Women, Peace & Security

In the News: Friday, 3 July 2020

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From Where I Stand: As a Woman, Practicing Self-Isolation in a Home Setting is Next to Impossible

Source: UN Women / Gorret Kalekwa

Gorret Kalekwa, 39, is an enrolled midwife working at Adjumani General Hospital. Adjumani district registered Uganda’s second case of COVID-19 on 23rd March 2020. Gorret, who was one of the Case Management Team members and served in the Coronavirus Treatment Unit, narrates her experience and what it means when you have a young family.

Read the full story here.

Why So Few Women in EU Missions?

Source: EU Observer / Patricia Kruse and Tobias Pietz

The proportion of women in leadership positions is only a small aspect of the question of how to increase the influence and significance of women in the field of peace and security – but it is a very visible one and therefore an important symbol.

As of Wednesday (1 July), Germany assumed the presidency of the Council of the European Union. As chancellor of Germany, Angela Merkel will be chairing the council’s meetings. She is only the seventh woman to do so.

Looking at the Common Security and Defence Policy (CSDP) of the EU and its missions, it is striking that its focus has so far been quite limited when it comes to the visibility and promotion of women. This is the only explanation for the fact that in 2020 there is no woman leading any of the current eleven European civilian missions (let alone one of the six military operations). In general, only six of all the civilian missions so far have been led by a woman – but 64 by a man.

Read the full article here.

UAE Among Leading Global Contributors to UN Women

Source: The National UAE / Anna Zacharias

A decade after the foundation of UN Women, the UAE has remained a leading financial contributor of the organisation dedicated to gender equality. The UAE ranks first in the Arab world and tenth globally in resource contribution to the international body, which turned 10 on Thursday. On its milestone anniversary, the organisation called on all governments to factor women’s needs into national pandemic response and recovery plans.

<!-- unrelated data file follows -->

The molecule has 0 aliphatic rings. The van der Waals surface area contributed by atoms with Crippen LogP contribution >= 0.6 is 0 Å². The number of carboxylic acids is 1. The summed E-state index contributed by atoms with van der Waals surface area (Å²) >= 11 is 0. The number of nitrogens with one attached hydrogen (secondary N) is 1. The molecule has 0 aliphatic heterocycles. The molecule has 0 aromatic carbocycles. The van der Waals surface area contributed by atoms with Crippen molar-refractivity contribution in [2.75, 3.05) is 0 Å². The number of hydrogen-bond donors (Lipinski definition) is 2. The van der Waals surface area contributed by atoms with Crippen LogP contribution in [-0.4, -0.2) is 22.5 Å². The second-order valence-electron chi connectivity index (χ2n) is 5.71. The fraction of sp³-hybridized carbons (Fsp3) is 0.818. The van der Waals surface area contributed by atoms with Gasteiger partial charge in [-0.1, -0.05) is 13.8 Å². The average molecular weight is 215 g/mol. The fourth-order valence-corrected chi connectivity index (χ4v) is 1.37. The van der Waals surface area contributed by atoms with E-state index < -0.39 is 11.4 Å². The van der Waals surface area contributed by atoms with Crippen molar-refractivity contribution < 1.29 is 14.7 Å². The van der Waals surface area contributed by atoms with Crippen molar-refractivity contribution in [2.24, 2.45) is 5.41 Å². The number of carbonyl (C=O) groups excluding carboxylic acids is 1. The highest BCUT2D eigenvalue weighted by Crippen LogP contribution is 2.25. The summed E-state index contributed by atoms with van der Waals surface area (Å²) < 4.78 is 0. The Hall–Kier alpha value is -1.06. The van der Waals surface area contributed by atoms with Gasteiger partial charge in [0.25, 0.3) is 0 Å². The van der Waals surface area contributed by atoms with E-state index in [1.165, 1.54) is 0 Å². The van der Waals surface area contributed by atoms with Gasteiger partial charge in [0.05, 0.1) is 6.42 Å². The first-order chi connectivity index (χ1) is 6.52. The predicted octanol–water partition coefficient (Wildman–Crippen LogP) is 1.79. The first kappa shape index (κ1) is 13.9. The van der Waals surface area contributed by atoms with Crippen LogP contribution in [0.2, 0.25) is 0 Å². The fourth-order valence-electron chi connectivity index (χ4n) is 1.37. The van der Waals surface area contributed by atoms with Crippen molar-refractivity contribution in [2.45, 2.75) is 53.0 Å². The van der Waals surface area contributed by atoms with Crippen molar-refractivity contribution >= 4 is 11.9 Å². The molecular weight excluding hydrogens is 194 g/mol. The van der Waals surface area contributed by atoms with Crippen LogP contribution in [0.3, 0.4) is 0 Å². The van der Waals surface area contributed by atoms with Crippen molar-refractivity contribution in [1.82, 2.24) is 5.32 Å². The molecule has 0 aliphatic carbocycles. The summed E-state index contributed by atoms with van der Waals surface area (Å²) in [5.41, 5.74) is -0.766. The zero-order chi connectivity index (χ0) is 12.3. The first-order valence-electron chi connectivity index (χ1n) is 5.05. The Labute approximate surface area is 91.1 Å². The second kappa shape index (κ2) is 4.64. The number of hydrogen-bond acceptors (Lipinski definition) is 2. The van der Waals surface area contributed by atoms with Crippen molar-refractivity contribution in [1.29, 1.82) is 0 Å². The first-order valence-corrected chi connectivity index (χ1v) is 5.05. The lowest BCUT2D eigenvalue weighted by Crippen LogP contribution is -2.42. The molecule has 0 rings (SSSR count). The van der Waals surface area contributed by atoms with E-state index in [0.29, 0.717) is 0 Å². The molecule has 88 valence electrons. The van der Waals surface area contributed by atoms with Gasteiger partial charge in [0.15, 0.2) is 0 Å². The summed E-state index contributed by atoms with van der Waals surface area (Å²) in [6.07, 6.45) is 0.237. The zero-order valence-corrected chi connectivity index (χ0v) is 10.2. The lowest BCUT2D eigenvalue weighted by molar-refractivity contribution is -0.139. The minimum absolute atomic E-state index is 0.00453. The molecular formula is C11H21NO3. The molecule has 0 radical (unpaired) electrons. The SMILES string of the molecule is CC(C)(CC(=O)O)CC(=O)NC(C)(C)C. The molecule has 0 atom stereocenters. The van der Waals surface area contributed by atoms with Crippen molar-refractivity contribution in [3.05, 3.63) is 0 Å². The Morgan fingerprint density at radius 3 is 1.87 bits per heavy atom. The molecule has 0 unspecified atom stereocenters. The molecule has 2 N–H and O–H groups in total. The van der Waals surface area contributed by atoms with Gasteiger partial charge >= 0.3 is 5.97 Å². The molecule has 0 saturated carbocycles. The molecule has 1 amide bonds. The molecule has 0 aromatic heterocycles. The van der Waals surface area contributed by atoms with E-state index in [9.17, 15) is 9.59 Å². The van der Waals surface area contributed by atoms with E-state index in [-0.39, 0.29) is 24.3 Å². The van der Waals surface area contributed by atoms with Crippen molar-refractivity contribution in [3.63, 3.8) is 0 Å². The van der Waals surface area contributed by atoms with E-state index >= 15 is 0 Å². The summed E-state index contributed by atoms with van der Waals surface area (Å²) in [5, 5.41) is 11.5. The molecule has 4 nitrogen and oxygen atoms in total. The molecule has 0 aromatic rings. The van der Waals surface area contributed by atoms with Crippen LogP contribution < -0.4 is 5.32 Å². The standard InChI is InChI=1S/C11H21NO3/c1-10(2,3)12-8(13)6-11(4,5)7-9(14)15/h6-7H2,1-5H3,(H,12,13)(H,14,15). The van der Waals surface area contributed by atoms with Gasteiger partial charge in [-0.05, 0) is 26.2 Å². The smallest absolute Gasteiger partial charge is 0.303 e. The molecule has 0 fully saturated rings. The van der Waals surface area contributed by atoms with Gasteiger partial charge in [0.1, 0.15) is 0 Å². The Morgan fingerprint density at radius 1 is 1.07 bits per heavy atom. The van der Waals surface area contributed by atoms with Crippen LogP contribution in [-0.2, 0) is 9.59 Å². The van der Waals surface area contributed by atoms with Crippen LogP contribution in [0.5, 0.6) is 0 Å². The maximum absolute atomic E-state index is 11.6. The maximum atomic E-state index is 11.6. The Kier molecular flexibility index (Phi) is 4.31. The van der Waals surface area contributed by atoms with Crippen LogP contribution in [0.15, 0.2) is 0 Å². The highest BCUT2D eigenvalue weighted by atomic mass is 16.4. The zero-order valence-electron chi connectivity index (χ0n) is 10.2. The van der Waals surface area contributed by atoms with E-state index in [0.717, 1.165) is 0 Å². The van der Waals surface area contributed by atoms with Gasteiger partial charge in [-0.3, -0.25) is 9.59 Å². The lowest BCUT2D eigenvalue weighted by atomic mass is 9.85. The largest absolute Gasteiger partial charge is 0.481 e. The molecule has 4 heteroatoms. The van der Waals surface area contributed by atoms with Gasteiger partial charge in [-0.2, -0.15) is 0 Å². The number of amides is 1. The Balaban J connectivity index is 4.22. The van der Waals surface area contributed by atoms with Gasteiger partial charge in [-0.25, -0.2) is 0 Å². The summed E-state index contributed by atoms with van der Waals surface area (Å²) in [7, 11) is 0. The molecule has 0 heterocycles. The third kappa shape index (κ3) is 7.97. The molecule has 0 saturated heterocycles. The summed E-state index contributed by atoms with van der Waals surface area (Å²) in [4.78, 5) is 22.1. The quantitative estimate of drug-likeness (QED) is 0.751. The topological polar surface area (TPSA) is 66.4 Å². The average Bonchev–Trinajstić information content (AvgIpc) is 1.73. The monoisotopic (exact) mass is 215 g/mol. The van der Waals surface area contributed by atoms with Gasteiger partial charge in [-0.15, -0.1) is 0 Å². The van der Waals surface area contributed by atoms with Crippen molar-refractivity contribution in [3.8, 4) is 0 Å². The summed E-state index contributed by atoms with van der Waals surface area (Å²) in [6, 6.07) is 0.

Read the full article here.

 South Sudan Women Demand Equity in Government

Source: Voice of America / Manyang David Mayar

Partners in South Sudan’s unity government violated a provision of the 2018 revitalized peace agreement that states that 35% of all government positions should be filled by women, women’s groups say. Amer Manyok Deng, chairperson of the South Sudan Women’s Bloc, a stakeholder at the peace talks, urged President Salva Kiir on Thursday to revoke his recent appointment of eight governors, of which only one is a woman. If he refuses, Deng told South Sudan in Focus, Kiir should find a solution that meets the required 35% quota for female representation at all levels of government.

“These spaces, we are not going to leave it like that,” Deng told VOA. “They have to call out the rest of the people who are seated in our space and the women must be there. In case it becomes difficult for the president to reverse the decree for the appointment of the governors, he has to appoint all deputy governors female.”

Read the full article here.

From where I stand: “Having More Women in Conflict Mediation is Positive for Everyone Involved.”

Source: UN Women / Martinho Carvalho Sarmento

Martinho Carvalho Sarmento, recently promoted to the position of Inspector General in Timor-Leste, knows the benefits of having women involved in conflict mediation and prevention. Previously Chief of the Department for Community Conflict Prevention (DNPCC), Inspector Sarmento has been working with UN Women to promote gender equality in the workplace and the community. He is planning to use his new expanded role and his knowledge of gender equality issues to increase women’s participation and leadership in many departments of the Ministry of Interior.

Read the full article here.

The Power of Community Advocacy and Healing for Women Survivors of Violence

Source: UN Women / Olinda Alves da Silva

Olinda Alves da Silva, 44 is part of a community of women who are pioneering a better way to provide care and support healing for women survivors of the past conflict in Timor-Leste (1975-1999), while working to prevent further violence against women.

Read the full article here.